The Stones guitarist on the value of honesty and how to keep Mick happy
How do you define success?
Satisfying masses of people, seeing the look on their face, the pleasure that we bring when we do live gigs.
You always look so relaxed and happy onstage. What’s the secret to taking life less seriously?
People say, “If you’re going to be successful at something, pick something that you enjoy doing.” And the smile is all over my face because I love playing guitar and I love the challenge of learning something new.
Your new live album, Mr Luck, pays tribute to bluesman Jimmy Reed. Some of the songs are nearly 100 years old. How do you connect to that music?
It’s got the thread that runs through soulful music, whether it’s soul music or not. . . . I get a thrill listening to the original records, and I feel so proud when I hear my cover versions. I think, “So it’s live, it’s a bit rough around the edges, but that’s me.” And it reminds me of the Faces. We were live and very rough around the edges, and we all loved Jimmy Reed.
What are the most important rules you live by?
Take one day at a time. . . . With programs that I dearly love — the [Narcotics Anonymous] and the [Alcoholics Anonymous] recovery — which has helped me through everything these last 12 years now, I’ve done a year for every step. At step three, I hand my will and my life over to somebody else, my higher power. I hand my problems over and I feel really safe knowing that they will be taken care of, and everything will be all right.
What advice do you have for people struggling with addiction?
Don’t be afraid to admit that you’re wrong or you’ve been wrong. I spoke at a public meeting the other month with a charity that Prince William and Kate support. And when I got up to speak, I said, “Hi, I’m Ronnie. I’m an addict.” And after I got down from my talk, people said, “Wow. How brave you are to tell people that you’re an addict.” And I said, “No. That’s a natural thing. If you have an addictive personality, it’s a great thing to say that.” . . . People should not be afraid to say who they really are and what they want to do and ask for help. I’ve had to ask for a lot of help over the last few months, fighting everything I’ve fought, and I’m all the better for it. [Editor’s note: Wood battled small-cell cancer during the pandemic.] People want to help.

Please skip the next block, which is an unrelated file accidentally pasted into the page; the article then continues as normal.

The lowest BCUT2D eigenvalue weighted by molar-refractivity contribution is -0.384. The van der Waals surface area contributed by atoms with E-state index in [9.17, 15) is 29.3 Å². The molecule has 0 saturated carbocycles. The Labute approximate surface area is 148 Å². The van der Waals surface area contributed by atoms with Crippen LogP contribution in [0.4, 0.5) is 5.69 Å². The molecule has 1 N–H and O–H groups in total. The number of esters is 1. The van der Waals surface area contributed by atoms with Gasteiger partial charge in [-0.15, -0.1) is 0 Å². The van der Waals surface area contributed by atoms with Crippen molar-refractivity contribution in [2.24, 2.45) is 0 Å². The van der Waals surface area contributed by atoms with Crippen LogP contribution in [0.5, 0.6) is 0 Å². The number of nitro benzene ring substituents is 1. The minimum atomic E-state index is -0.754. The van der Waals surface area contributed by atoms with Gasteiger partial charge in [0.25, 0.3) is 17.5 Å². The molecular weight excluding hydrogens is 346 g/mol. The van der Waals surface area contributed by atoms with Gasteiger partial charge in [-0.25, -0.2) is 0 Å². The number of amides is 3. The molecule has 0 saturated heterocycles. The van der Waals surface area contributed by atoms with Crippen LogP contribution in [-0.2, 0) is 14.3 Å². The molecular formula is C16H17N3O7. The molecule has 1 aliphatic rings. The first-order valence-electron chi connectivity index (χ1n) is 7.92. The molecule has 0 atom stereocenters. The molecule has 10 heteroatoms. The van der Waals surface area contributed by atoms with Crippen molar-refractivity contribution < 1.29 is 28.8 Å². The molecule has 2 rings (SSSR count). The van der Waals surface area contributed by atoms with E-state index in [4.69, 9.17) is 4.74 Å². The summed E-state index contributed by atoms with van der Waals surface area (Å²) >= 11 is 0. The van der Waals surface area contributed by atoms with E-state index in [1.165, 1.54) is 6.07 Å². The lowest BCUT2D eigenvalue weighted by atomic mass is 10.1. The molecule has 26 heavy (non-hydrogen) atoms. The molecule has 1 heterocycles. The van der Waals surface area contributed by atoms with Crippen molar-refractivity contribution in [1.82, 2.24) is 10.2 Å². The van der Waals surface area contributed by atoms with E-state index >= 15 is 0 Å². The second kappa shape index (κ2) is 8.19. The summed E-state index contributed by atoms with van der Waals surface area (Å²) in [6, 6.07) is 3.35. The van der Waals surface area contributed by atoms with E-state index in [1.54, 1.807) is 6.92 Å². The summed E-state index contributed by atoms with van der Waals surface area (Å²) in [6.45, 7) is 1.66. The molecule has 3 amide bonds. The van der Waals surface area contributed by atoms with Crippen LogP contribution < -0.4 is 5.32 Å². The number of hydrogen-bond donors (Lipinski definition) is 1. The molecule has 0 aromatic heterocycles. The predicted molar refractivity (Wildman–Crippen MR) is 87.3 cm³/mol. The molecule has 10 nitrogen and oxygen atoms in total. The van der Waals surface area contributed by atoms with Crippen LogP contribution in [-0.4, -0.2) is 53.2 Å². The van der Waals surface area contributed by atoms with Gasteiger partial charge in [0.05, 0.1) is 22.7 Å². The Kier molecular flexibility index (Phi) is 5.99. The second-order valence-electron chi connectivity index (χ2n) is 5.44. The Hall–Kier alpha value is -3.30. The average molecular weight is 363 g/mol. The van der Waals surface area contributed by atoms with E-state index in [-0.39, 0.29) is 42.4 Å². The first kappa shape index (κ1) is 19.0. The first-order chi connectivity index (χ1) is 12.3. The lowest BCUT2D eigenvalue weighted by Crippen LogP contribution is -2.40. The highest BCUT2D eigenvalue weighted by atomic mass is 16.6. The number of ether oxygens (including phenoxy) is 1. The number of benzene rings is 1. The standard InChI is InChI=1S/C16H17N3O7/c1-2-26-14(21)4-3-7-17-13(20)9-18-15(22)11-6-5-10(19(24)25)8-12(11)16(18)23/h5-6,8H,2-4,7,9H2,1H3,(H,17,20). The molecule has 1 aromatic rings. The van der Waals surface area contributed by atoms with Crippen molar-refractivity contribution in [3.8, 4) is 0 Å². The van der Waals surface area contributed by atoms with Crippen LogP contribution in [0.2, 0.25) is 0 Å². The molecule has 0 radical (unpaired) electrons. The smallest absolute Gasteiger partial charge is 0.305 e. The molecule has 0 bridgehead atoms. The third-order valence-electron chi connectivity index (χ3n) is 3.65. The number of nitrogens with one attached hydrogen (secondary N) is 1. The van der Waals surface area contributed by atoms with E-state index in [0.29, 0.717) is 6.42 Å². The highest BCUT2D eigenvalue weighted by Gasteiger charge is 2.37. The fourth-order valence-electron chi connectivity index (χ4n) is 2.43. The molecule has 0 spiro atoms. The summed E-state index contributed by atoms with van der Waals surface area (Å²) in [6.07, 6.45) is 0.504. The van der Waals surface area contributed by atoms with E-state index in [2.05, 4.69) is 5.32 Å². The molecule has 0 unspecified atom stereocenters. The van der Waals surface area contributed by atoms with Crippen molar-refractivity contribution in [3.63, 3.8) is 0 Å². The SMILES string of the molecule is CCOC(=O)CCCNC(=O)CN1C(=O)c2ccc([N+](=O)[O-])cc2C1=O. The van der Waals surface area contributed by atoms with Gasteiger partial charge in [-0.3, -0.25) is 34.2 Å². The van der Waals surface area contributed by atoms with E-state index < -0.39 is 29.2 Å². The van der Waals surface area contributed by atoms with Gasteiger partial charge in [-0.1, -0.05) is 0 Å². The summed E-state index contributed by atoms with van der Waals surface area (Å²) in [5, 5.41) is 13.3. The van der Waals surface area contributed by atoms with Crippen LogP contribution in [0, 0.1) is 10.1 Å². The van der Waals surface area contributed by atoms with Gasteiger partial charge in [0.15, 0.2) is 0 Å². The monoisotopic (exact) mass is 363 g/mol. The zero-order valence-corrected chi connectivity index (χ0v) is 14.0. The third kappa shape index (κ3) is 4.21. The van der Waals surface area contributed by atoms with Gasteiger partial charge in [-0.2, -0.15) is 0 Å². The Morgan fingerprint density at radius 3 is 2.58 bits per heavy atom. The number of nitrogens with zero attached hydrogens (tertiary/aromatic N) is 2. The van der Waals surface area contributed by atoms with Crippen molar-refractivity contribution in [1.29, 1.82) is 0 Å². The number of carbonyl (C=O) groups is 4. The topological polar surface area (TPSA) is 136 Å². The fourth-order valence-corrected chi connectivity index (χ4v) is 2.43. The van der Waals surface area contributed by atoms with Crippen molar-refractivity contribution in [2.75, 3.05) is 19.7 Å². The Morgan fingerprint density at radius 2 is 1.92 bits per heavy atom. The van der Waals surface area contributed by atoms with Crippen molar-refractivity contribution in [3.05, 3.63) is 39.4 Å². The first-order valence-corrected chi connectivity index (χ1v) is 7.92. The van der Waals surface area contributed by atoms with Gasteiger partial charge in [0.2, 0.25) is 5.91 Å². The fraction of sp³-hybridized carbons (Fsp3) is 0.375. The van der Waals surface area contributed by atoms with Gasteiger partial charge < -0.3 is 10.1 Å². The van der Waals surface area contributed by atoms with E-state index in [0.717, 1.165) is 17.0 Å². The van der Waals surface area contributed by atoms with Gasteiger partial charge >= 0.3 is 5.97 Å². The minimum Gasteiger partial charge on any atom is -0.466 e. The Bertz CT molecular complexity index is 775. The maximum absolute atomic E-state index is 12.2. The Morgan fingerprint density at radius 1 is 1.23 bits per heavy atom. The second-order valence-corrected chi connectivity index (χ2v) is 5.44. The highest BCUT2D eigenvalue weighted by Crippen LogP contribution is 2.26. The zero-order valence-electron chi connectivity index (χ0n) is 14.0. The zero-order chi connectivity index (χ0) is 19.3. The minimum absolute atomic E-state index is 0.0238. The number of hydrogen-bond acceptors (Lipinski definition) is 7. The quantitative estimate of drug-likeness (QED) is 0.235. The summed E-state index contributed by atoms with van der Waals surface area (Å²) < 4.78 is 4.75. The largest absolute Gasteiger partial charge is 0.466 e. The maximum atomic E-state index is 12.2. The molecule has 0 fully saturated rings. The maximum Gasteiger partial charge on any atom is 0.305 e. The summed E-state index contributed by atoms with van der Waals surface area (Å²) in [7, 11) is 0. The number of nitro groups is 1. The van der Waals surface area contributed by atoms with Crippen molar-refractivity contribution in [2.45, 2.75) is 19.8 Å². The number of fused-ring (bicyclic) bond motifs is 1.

You and Keith Richards describe your guitar interplay as “weaving.” What’s the secret to that practice?
It’s a give-and-take. It’s an unwritten law of leaving space, and the other guy, he might just put one note in, or he may answer the question with a phrase on the guitar.
How do you know when to give Keith space?
Well, if I don’t give Keith space, I’ll be wearing his guitar around my head [ laughs].
You’re fronting a band on your new album. What have you learned about being a frontman from Rod Stewart in the Faces and from Mick Jagger?
They love genuine support. They like to hear, “Hey man, you did a good job.” Because they’re selling it. . . . Jagger is doing his Jagger, and Rod is doing the Rod, but underneath, they want to know that they’re on the right track because they value what they do really importantly. The first thing to them is how to please the audience and to give the best — the best show, the best album, the best presentation of music.
The chorus to your Faces hit “Ooh La La” goes, “I wish that I knew what I know now when I was younger.” What do you wish you knew then?
I wish I knew that all the promoters were ripping me off. It’s like, “Oh, my God. Those guys opened up a supermarket and a chain of restaurants, and I’m on 50 quid for the week or something.” It’s like, “Wow, I wish I knew then what I know now.” It can be funny. That’s life on life’s terms, you know?
Wood’s new LP, ‘Mr Luck, a Tribute to Jimmy Reed,’ is out later this month.